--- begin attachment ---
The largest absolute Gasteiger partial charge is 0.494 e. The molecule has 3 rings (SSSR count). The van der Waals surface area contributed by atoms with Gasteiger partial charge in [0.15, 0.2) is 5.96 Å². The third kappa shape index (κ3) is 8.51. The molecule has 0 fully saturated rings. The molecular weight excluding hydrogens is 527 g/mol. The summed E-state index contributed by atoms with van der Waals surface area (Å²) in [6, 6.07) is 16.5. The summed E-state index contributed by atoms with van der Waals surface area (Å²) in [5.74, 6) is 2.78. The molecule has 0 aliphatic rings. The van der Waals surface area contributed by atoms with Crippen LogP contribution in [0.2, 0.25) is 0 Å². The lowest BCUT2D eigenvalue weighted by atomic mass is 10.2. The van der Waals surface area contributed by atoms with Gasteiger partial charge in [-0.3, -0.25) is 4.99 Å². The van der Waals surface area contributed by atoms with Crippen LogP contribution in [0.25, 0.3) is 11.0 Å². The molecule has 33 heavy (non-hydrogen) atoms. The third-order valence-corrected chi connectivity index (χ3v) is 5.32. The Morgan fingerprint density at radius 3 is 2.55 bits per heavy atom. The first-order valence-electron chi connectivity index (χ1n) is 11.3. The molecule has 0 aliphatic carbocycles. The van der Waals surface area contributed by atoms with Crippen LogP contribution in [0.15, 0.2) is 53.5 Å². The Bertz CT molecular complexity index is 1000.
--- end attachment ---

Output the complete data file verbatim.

The largest absolute Gasteiger partial charge is 0.494 e. The molecule has 3 rings (SSSR count). The van der Waals surface area contributed by atoms with Gasteiger partial charge in [0.15, 0.2) is 5.96 Å². The third kappa shape index (κ3) is 8.51. The molecule has 0 fully saturated rings. The molecular weight excluding hydrogens is 527 g/mol. The summed E-state index contributed by atoms with van der Waals surface area (Å²) in [6, 6.07) is 16.5. The summed E-state index contributed by atoms with van der Waals surface area (Å²) in [5.74, 6) is 2.78. The molecule has 0 aliphatic rings. The van der Waals surface area contributed by atoms with Crippen LogP contribution in [0.2, 0.25) is 0 Å². The lowest BCUT2D eigenvalue weighted by atomic mass is 10.2. The van der Waals surface area contributed by atoms with Gasteiger partial charge in [-0.3, -0.25) is 4.99 Å². The van der Waals surface area contributed by atoms with Crippen LogP contribution in [0.25, 0.3) is 11.0 Å². The molecule has 33 heavy (non-hydrogen) atoms. The third-order valence-corrected chi connectivity index (χ3v) is 5.32. The Morgan fingerprint density at radius 3 is 2.55 bits per heavy atom. The first-order valence-electron chi connectivity index (χ1n) is 11.3. The molecule has 0 aliphatic carbocycles. The van der Waals surface area contributed by atoms with Crippen LogP contribution in [0.15, 0.2) is 53.5 Å². The Bertz CT molecular complexity index is 1000.